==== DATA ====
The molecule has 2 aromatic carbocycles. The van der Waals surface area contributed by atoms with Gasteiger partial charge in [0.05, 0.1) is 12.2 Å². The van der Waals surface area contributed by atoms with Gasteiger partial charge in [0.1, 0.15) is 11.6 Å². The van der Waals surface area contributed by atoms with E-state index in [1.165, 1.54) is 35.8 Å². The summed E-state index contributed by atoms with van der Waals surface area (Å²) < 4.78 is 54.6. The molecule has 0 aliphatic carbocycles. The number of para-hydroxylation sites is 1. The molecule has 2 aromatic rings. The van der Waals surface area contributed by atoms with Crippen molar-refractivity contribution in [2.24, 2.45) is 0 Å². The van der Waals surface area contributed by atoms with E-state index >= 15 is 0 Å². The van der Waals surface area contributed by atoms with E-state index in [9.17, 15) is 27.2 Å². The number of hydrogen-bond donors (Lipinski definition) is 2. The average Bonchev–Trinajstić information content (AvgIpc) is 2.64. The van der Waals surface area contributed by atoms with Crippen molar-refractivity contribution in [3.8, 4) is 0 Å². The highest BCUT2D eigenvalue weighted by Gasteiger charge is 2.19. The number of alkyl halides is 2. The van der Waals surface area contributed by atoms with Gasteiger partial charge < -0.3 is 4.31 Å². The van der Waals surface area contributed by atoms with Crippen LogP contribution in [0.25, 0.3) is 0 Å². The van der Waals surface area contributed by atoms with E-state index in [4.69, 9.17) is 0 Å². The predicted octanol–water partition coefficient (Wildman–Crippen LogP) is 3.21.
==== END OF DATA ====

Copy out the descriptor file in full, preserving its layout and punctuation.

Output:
The molecule has 2 aromatic carbocycles. The van der Waals surface area contributed by atoms with Gasteiger partial charge in [0.05, 0.1) is 12.2 Å². The van der Waals surface area contributed by atoms with Gasteiger partial charge in [0.1, 0.15) is 11.6 Å². The van der Waals surface area contributed by atoms with E-state index in [1.165, 1.54) is 35.8 Å². The summed E-state index contributed by atoms with van der Waals surface area (Å²) < 4.78 is 54.6. The molecule has 0 aliphatic carbocycles. The number of para-hydroxylation sites is 1. The molecule has 2 aromatic rings. The van der Waals surface area contributed by atoms with Crippen molar-refractivity contribution in [2.24, 2.45) is 0 Å². The van der Waals surface area contributed by atoms with E-state index >= 15 is 0 Å². The van der Waals surface area contributed by atoms with E-state index in [9.17, 15) is 27.2 Å². The number of hydrogen-bond donors (Lipinski definition) is 2. The average Bonchev–Trinajstić information content (AvgIpc) is 2.64. The van der Waals surface area contributed by atoms with Crippen molar-refractivity contribution in [3.8, 4) is 0 Å². The highest BCUT2D eigenvalue weighted by Gasteiger charge is 2.19. The number of alkyl halides is 2. The van der Waals surface area contributed by atoms with Gasteiger partial charge < -0.3 is 4.31 Å². The van der Waals surface area contributed by atoms with Crippen LogP contribution in [0.25, 0.3) is 0 Å². The van der Waals surface area contributed by atoms with E-state index in [4.69, 9.17) is 0 Å². The predicted octanol–water partition coefficient (Wildman–Crippen LogP) is 3.21.